It’s a 2-0 game in favor of the home team in the bottom of the 4th inning. The right-handed pitcher has been cruising as he toes the rubber to start the inning against the 3-hole hitter.
The first pitch of the inning is a curveball that loops in over the plate for a called strike. The second pitch is a fastball that sizzles in on the inner third of the plate. The batter takes a hack, but is late. Drawing his hands in at the last second, he is able to foul it off with a late, ugly swing. Down 0-2, the pitcher has him right where he wants. He can elevate the fastball and blow him away, he can have him chase a breaking ball down and out of the zone that tunnels well with the last pitch, or any other pitch. The hitter is vulnerable and defensive. It’s the perfect situation. But the pitcher, not wanting to make a mistake and give up a hit on 0-2 decides he will waste a pitch. He rears back and fires a fastball that’s a ball out of the hand and the batter takes without hesitation as the ball comes in helmet high.
The count is 1-2, and the hitter has gained a little more confidence. The next pitch, the pitcher tries to go back to the breaking ball, but the hitter spits on it in the dirt. His confidence grows. Now at 2-2, he is working his way back in the count and expects a fastball. The pitcher, not wanting to go 0-2 to 3-2 gives the hitter what he’s expecting and throws a fastball for a strike. The hitter, on time and ready to do damage, crushes it into the right centerfield gap for a stand-up double.
What Went Wrong:
There are a few things that went wrong, starting with the pitchers mentality. He got to 0-2 by being aggressive and executing pitches. The batter was reeling and in the most vulnerable count there is. Instead of attacking with another competitive pitchers’ pitch, he pitches not to make a mistake. A “waste pitch” is an old school term that was meant to remind a pitcher to be careful not to make a mistake over the plate when way ahead in the count. A waste pitch mentality is uncompetitive and the term is outdated.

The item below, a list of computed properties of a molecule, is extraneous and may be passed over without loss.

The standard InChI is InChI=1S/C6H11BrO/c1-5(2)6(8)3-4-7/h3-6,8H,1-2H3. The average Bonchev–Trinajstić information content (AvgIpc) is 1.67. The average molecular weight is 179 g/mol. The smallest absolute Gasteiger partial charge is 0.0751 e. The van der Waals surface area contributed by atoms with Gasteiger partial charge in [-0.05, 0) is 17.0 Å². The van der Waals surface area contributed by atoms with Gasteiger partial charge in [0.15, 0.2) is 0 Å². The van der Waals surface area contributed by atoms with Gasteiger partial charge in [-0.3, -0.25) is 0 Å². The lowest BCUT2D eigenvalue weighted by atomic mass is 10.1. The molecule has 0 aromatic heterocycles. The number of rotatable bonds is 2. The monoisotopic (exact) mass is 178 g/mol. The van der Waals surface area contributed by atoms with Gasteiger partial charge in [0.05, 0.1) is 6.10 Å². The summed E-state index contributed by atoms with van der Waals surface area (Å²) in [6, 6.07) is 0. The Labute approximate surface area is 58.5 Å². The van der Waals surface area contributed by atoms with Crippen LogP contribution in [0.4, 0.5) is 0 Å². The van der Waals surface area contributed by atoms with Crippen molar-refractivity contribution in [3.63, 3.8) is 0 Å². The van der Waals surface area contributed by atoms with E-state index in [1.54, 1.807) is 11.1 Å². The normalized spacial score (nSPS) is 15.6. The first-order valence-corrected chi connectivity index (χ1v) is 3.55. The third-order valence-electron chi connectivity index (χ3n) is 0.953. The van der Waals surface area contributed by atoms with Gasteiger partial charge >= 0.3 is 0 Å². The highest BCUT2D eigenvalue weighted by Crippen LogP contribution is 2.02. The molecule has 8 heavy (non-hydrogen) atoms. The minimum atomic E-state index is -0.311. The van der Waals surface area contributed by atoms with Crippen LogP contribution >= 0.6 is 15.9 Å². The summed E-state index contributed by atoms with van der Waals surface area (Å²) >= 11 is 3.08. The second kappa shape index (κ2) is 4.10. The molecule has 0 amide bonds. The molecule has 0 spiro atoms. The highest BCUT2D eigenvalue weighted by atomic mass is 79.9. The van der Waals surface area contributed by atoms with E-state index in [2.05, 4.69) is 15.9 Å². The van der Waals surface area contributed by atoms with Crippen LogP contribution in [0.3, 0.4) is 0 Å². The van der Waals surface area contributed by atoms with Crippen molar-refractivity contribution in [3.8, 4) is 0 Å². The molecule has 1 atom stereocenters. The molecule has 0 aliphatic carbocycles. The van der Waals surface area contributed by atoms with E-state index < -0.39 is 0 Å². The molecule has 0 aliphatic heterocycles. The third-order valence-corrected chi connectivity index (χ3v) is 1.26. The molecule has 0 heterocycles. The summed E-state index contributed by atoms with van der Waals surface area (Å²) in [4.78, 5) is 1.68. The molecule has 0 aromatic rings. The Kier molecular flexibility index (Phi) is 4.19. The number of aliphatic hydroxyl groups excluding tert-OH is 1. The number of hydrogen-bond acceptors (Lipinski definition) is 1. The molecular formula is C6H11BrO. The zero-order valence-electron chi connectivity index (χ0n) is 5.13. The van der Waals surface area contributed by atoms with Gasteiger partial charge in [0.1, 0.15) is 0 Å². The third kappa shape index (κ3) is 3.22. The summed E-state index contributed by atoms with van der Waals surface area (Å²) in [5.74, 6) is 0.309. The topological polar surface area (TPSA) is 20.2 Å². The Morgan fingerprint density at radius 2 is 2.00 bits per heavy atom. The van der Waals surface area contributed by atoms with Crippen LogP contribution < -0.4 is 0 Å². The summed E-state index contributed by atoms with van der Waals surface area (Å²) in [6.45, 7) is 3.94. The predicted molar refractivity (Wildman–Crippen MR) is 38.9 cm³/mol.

When the hitter is at his most vulnerable, why would you want to give him an easy take or let off the gas? Pitching scared or without conviction that you can execute the pitch is no way to pitch. In this case, the pitcher needs to focus on executing a competitive chase pitch. Giving up 0-2 hits is something that is easy to track, so if a pitcher is giving up too many, he can change his pitch selection to a safer pitch, but by “wasting a pitch”, the pitcher is letting the batter back into the count, growing his confidence, and literally wasting a pitch on his pitch-count.
Pitch selection is an important part of pitching, and being able to read swings and sequence multiple pitches so they are most effective is what learning to be a great pitcher is all about. Learn from this pitcher’s mistakes and always throw with conviction. Try to keep every pitch you throw competitive. That doesn’t mean that every pitch you throw needs to be in the strike zone, but every pitch thrown should pressure the hitter to make a swing/no swing decision and have an intended competitive purpose (like setting up the next pitch). This scenario is a good lesson to always compete with confidence on the mound and always think the game!
For more information on pitch sequencing, check out this informative article by the guys at Driveline Baseball on data-driven pitch sequencing.